SWOT (strengths, weaknesses, opportunities, and threats) is an analysis technique companies can use internally or against the competition. Companies can conduct a SWOT analysis on an entire industry, market, competitor, product range, or a single product.
A SWOT assesses four key areas:
- Strengths: Where is a competitor strongest? Areas where the competition makes it most difficult to compete.
- Weaknesses: Where is your competition weakest? What don’t they offer or do poorly? Pro tip: You can usually find this answer in your competitor’s 1-star reviews.
- Opportunities: What opportunities are open to your competition that they’re currently not exploiting? This opportunity could be a simple feature like one-click checkouts for an eCommerce brand to increase conversions.
- Threats: What could potentially harm your competitor’s business? These threats are usually external, like competition, legislation, politics, technology, etc.
This article from Investopedia provides a step-by-step guide to conducting a SWOT analysis.
2. Using a Competitor’s Product
One of the easiest ways to “spy” on your competition and gather data is using their products. For example:
- Firstly, what are your competitor’s touchpoints? What happens when you land on their website, download the app, read a blog article, etc.? How does the competition turn traffic into users and then paying customers?
- How does your competitor present its products and pricing to customers?
- What happens when you sign up for a free trial?
- How easy is it to upgrade? And more importantly, do they make it easy to cancel–what’s that process like?
- Analyze the overall UI design, including layout, microinteractions, colors, typography, etc.
- Use the product as a customer to complete tasks. Were there any pain points? What does your competitor do well and poorly?
Treat yourself as a usability participant by using an empathy map to record your feelings and emotions using your competitor’s product. Maybe you were confused and frustrated by an unclear pricing structure, or the intuitive UI and microinteractions made it fun to use the product.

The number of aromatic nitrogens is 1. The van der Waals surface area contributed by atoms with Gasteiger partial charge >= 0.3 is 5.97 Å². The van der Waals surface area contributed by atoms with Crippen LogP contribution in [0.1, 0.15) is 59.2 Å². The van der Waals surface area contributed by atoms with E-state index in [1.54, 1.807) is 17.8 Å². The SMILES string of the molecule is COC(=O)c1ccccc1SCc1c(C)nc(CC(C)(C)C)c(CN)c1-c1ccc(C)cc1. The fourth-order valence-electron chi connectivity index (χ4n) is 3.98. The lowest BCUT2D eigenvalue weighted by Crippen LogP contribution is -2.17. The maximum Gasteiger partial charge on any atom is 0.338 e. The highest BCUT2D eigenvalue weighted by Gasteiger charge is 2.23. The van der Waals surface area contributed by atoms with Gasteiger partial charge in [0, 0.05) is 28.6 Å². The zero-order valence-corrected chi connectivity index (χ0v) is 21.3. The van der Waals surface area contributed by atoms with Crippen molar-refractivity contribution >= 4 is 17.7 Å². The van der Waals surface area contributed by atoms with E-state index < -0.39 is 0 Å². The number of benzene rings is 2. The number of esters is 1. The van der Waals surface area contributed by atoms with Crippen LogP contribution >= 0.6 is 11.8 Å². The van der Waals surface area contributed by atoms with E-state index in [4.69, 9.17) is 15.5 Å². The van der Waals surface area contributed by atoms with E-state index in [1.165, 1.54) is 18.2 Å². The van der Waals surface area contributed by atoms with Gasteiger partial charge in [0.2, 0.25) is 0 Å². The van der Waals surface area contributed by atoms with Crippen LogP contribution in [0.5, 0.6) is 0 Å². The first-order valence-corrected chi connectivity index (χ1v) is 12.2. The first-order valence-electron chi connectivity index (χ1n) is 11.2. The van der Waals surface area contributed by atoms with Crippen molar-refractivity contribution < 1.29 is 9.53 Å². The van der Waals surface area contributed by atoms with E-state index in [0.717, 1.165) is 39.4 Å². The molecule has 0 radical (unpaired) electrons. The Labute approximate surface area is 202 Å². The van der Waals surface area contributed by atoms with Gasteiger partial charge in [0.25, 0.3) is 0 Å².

3. Reading Competitors’ Reviews
Reviews from mobile app stores, social media (Facebook pages, Twitter mentions), marketplaces, and websites like TrustPilot are excellent resources for analyzing competitors. These customer reviews allow you to find out what customers love and hate about your competition.
Spend time analyzing reviews to find positive and negative patterns, and compare these patterns with your other research. Customers often leave comments like, “I wish the product could…” These types of reviews allow designers to identify gaps competitors aren’t filling.
4. Comparison Chart
Comparison charts are best for direct competitors that offer similar product features. For example, you might want to compare a paid plan to your competitors to determine which company offers customers the most value.
This article from EdrawMax provides a breakdown of the five kinds of comparison charts and how to conduct one.
5. User Journey Comparison
User journeys map how customers complete tasks from start to end. Optimizing this end-to-end process can enhance the user experience and increase conversions.
Comparing your user journeys to successful competitors could uncover the keys to their secret to their success. For example, you might discover your competitors use fewer steps or strategic CTA placement to convert more customers.
6. Usability Test on a Competitor’s Prototype
One way to compare the competition is by building a prototype replica of their product or flow to see how users interact and engage with it. Designers can use these insights to revise their designs and make improvements.
The aim isn’t to copy your competition. Instead, you’re studying participants’ reactions and asking questions about which prototype they find more intuitive, attractive, and engaging.
Prototyping and Testing in UXPin
UXPin’s code-based design tool allows designers to build intuitive and engaging prototypes with user interfaces that look and function like the final product.
UXPin prototypes get actionable feedback from stakeholders and meaningful results from usability studies to improve the product and create the best user experience.
UXPin also enhances collaboration between design teams and engineers, resulting in less rework and smoother design handoffs. This enhanced workflow reduces time-to-market–an crucial metric in today’s competitive market.
Design systems are another way companies get an edge over the competition with better quality, consistency, and a faster time-to-market. UXPin allows startups and small businesses to build, manage, and scale a design system from scratch.
Designers can also use built-in design systems like Material Design, Bootstrap, iOS, and Foundation to prototype ideas fast!
Enhance your end-to-end design process and get an edge over the competition with the world’s most advanced code-based design tool. Sign up for a free trial and start designing better user experiences for your customers with UXPin.